Clark: Town Meeting Exercise

Mar 5, 2019

Like our physical bodies, our body politic needs regular exercise to stay healthy. So put on your workout gear for Town Meeting. More than 60 percent of Vermonters live in small towns, and about two-thirds of our towns’ budgets are deliberated, amended, and voted on from the floor of town meetings. We’ll also elect officers, discuss local issues, and if we’re lucky, have some pie.

Pie is often a feature of a great Town Meeting meal.
Credit Susan Clark

Don’t be fooled by imitations. These aren’t the “town hall meetings” held in other regions, which are just places to sound off. New England town meetings aren’t simply offering advice. On issues of finance and governance, every town meeting voter is a legislator – determining spending, making amendments, and taking direct, binding action in government.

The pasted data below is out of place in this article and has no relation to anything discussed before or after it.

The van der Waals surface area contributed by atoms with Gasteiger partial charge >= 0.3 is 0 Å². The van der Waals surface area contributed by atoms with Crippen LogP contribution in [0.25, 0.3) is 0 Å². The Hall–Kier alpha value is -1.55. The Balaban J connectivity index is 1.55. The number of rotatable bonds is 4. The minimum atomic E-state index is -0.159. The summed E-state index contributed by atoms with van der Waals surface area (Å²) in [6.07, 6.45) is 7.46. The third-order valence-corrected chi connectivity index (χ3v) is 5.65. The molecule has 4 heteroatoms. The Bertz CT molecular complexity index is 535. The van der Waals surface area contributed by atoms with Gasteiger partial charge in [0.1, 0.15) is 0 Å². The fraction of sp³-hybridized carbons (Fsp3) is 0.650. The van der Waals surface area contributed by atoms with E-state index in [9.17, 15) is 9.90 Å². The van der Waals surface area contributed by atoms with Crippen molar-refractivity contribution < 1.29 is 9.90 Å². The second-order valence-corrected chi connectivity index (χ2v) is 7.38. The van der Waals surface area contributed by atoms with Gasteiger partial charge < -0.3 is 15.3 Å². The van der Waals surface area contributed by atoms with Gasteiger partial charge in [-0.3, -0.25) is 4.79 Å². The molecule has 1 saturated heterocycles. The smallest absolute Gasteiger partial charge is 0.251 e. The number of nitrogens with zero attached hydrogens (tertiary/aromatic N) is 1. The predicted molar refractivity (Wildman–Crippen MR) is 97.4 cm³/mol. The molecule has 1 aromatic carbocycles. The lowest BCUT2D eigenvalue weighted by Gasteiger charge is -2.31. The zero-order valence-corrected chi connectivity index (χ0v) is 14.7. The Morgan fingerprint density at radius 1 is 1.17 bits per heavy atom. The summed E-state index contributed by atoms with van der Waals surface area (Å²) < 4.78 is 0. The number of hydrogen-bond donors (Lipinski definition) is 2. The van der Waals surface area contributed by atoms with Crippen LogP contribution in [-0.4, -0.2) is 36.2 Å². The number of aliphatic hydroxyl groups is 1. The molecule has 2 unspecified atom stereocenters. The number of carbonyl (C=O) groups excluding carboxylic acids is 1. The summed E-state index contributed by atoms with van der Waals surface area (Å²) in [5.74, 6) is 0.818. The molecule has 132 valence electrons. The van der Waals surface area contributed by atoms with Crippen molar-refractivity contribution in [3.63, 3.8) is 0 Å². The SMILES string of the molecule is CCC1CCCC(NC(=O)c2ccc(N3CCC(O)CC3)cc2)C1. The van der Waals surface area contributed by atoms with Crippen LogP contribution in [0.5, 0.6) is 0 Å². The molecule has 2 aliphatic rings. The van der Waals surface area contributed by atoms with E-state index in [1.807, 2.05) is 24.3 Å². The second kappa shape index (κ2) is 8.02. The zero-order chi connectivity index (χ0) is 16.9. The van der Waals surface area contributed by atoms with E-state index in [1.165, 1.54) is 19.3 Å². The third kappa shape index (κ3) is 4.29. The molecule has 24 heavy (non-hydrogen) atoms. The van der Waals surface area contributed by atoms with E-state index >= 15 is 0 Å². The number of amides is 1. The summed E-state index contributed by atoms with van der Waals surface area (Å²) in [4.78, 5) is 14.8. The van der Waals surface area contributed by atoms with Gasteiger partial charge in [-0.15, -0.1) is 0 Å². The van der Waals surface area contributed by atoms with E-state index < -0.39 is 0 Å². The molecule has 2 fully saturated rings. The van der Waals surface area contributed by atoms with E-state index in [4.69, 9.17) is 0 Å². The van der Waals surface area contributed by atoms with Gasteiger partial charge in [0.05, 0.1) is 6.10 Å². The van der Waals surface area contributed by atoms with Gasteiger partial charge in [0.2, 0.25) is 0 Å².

As with any exercise, it’s important to stay in shape. Before you try to run ten miles you'll have to stretch and train or you’ll strain something. Likewise with the body politic – we need active, regular workouts. Town meeting can’t be the only time communities get together during the year to hear each other’s opinions. Whether it’s a town visioning forum, or a town forest hike, communities need to convene regularly to stretch their civic muscle.

As many worry that our national democracy is seizing up, there’s even more reason to keep our local systems fit and limber.

Town meeting isn’t meant to be a spectator sport. And like any athletic event, it’ll be more fun if you know some of the rules; but you don’t have to be a parliamentary expert. At town meeting, democracy isn’t just for the pros. In fact, at one meeting I attended, a man began his remarks with “well, I’m not a lawyer,” - and received a spontaneous round of applause.

Studies show that empowered deliberative processes often increase trust, volunteerism, tolerance, and open-mindedness. Town meeting helps us remember the rules of fair play – and keeps our civic heart pumping.